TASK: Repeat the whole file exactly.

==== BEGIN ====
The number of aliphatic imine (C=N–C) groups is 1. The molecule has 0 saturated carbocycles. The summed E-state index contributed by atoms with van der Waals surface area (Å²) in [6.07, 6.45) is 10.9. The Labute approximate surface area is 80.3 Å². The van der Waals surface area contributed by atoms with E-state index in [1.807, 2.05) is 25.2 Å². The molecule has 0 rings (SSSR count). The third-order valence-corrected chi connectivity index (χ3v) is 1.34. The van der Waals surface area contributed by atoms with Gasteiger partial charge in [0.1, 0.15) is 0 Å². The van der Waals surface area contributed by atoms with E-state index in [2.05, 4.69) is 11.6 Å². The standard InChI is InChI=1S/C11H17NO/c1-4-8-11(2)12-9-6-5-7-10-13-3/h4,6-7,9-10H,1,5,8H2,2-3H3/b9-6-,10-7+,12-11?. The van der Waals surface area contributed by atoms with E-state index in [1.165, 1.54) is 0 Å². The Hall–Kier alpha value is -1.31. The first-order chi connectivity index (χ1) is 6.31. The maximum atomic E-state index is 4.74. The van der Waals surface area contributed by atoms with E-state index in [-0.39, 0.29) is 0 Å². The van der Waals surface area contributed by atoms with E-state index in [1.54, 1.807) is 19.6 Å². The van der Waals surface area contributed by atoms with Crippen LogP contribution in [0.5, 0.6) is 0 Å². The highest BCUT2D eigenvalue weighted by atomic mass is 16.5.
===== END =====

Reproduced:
The number of aliphatic imine (C=N–C) groups is 1. The molecule has 0 saturated carbocycles. The summed E-state index contributed by atoms with van der Waals surface area (Å²) in [6.07, 6.45) is 10.9. The Labute approximate surface area is 80.3 Å². The van der Waals surface area contributed by atoms with E-state index in [1.807, 2.05) is 25.2 Å². The molecule has 0 rings (SSSR count). The third-order valence-corrected chi connectivity index (χ3v) is 1.34. The van der Waals surface area contributed by atoms with Gasteiger partial charge in [0.1, 0.15) is 0 Å². The van der Waals surface area contributed by atoms with E-state index in [2.05, 4.69) is 11.6 Å². The standard InChI is InChI=1S/C11H17NO/c1-4-8-11(2)12-9-6-5-7-10-13-3/h4,6-7,9-10H,1,5,8H2,2-3H3/b9-6-,10-7+,12-11?. The van der Waals surface area contributed by atoms with E-state index in [1.165, 1.54) is 0 Å². The Hall–Kier alpha value is -1.31. The first-order chi connectivity index (χ1) is 6.31. The maximum atomic E-state index is 4.74. The van der Waals surface area contributed by atoms with E-state index in [-0.39, 0.29) is 0 Å². The van der Waals surface area contributed by atoms with E-state index in [1.54, 1.807) is 19.6 Å². The van der Waals surface area contributed by atoms with Crippen LogP contribution in [0.5, 0.6) is 0 Å². The highest BCUT2D eigenvalue weighted by atomic mass is 16.5.